Legislation would force the USDA to undo reforms of the widely supported PAST Act — which ends self-policing in the industry.
Horse soring is the use of chemicals or mechanical devices to cause pain to the front feet and legs of horses when they touch the ground. This results in the horses picking up their front feet higher and faster than they would do naturally.
Source: The Tennessean, Aug 20, 2022, by Keith Dane
recent decision by the U.S. Court of Appeals for the District of Columbia Circuit was a milestone in the effort to end the “soring” of Tennessee walking horses and related breeds.
The Humane Society of the United States and Humane Society Legislative Fund prevailed in a case challenging the U.S. Department of Agriculture’s abrupt withdrawal in 2017 of a rule to strengthen the agency’s regulations under the Horse Protection Act.
The court held that the USDA couldn’t withdraw a rule it had finalized once it was placed for public inspection by the Federal Register.
The 2017 rule ends the failed system of industry self-policing on which the USDA has relied. It bans the use on Tennessee walking and racking horse breeds of devices integral to the soring process. Ironically, on the very day the decision was announced, a guest column in the Tennessean called for the enactment of federal legislation being touted as a “compromise” to the widely supported Prevent All Soring Tactics (or PAST) Act.
That compromise, if passed, would force USDA to undo the reforms of the rule, once implemented. We should reject it.
It passed the House by an overwhelming 333-96 vote in 2019, passed the Senate Commerce Committee by voice vote in 2014, and passed the House Energy and Commerce Committee by a vote of 22-0 in June. It is endorsed by hundreds of groups in the animal welfare, veterinary, law enforcement and horse industry spaces – including many walking horse organizations. It would accomplish everything the USDA rule contains and then some, including implementation of stiff penalties and making the act of soring illegal.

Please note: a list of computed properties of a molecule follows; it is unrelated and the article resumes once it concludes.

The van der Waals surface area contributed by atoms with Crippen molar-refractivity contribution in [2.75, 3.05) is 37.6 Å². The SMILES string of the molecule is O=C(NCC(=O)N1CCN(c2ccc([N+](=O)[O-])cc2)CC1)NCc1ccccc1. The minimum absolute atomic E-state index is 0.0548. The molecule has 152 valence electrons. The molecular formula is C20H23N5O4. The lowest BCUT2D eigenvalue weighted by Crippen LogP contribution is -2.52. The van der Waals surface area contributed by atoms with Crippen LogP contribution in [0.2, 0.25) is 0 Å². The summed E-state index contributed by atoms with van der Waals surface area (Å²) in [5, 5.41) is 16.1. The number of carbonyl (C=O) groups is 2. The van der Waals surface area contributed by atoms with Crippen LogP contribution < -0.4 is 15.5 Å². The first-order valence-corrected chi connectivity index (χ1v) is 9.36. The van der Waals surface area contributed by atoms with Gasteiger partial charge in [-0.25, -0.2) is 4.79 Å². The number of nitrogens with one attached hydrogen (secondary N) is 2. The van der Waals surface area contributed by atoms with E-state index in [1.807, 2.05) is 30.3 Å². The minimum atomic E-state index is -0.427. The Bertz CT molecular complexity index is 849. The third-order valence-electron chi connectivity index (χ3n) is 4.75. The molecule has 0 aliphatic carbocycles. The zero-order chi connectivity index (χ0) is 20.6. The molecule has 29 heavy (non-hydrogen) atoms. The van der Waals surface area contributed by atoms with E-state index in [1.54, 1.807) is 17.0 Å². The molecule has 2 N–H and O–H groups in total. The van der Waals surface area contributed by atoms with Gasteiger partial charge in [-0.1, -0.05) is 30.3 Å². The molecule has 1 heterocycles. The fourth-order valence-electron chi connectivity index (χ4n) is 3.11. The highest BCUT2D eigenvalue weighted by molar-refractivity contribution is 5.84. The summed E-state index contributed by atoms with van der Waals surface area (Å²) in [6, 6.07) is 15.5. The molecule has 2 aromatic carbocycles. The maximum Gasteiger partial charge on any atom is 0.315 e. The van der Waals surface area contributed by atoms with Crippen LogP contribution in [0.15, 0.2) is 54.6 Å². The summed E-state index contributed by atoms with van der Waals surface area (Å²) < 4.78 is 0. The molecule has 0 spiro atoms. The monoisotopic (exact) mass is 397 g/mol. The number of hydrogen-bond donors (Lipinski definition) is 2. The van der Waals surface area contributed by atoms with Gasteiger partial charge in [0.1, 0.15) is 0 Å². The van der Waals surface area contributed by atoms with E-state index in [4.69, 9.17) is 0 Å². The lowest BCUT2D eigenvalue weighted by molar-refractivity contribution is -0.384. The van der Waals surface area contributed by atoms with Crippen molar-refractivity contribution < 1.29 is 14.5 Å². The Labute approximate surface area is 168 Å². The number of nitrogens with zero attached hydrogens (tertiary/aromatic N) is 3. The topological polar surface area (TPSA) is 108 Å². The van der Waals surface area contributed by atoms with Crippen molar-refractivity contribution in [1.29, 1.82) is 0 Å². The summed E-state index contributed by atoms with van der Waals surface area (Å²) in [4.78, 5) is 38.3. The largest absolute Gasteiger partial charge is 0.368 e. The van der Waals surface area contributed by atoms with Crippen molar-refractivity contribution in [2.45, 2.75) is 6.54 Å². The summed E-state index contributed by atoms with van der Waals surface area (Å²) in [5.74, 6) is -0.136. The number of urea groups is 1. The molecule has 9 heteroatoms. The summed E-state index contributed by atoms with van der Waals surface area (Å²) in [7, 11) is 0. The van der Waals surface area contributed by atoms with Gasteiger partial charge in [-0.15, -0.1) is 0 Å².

The “compromise,” negotiated with “leaders in the walking horse breed,” does none of these things. In fact, it would codify industry self-policing and mandate an inspection protocol designed to make it difficult, if not impossible, for soring violations to be cited or prosecuted. It would leave in place the use of devices that are part of the soring process, including platform horseshoes that can hide painful damage inflicted on the animals’ soles.
That horseshoe is being billed by the proponents as an “easily removable shoe”; problem is, there’s no such thing. All horseshoes are removable, but none exist that can be popped off and put back on within the limited time available for inspections at horse shows.
To understand the motivation of the industry “leaders” at the bargaining table, let’s examine their track records.
The Tennessee Walking Horse Breeders and Exhibitors Association (the breed registry) has allowed individuals with histories of federal disqualifications for alleged HPA violations to serve in key leadership positions. They’ve consistently rewarded trainers, breeders and owners with awards for horses who have been sored, and never taken responsibility for the breed’s horse show rules, judge licensing or HPA enforcement – but now suddenly want to play a major role in doing so.
Then there’s the Tennessee Walking Horse National Celebration, which operates the largest USDA-certified Horse Industry Organization involved in the industry’s current enforcement scheme. For decades this group has demonstrated a poor rate of detection of HPA violations, as documented by the USDA. The HIO has no meaningful penalties for violators and even sued the USDA over a rule mandating minimum penalties (and won, on appeal). They have licensed (and the Celebration has hired) alleged horse sorers as judges, who have consistently rewarded trainers who have served, or are about to serve, long federal disqualifications for alleged HPA violations.
The PAST Act of 2021
This bill addresses the practice of soring horses. The soring of horses includes various actions taken on horses’ limbs to produce higher gaits that may cause pain, distress, inflammation, or lameness. Specifically, the bill expands soring regulation and enforcement at horse shows, exhibitions, sales, and auctions, including by establishing a new system for inspecting horses for soring. In addition, the bill increases penalties for violations.
To see if your federal lawmakers have cosponsored the bill, use the links provided above.
Featured Image: HSUS
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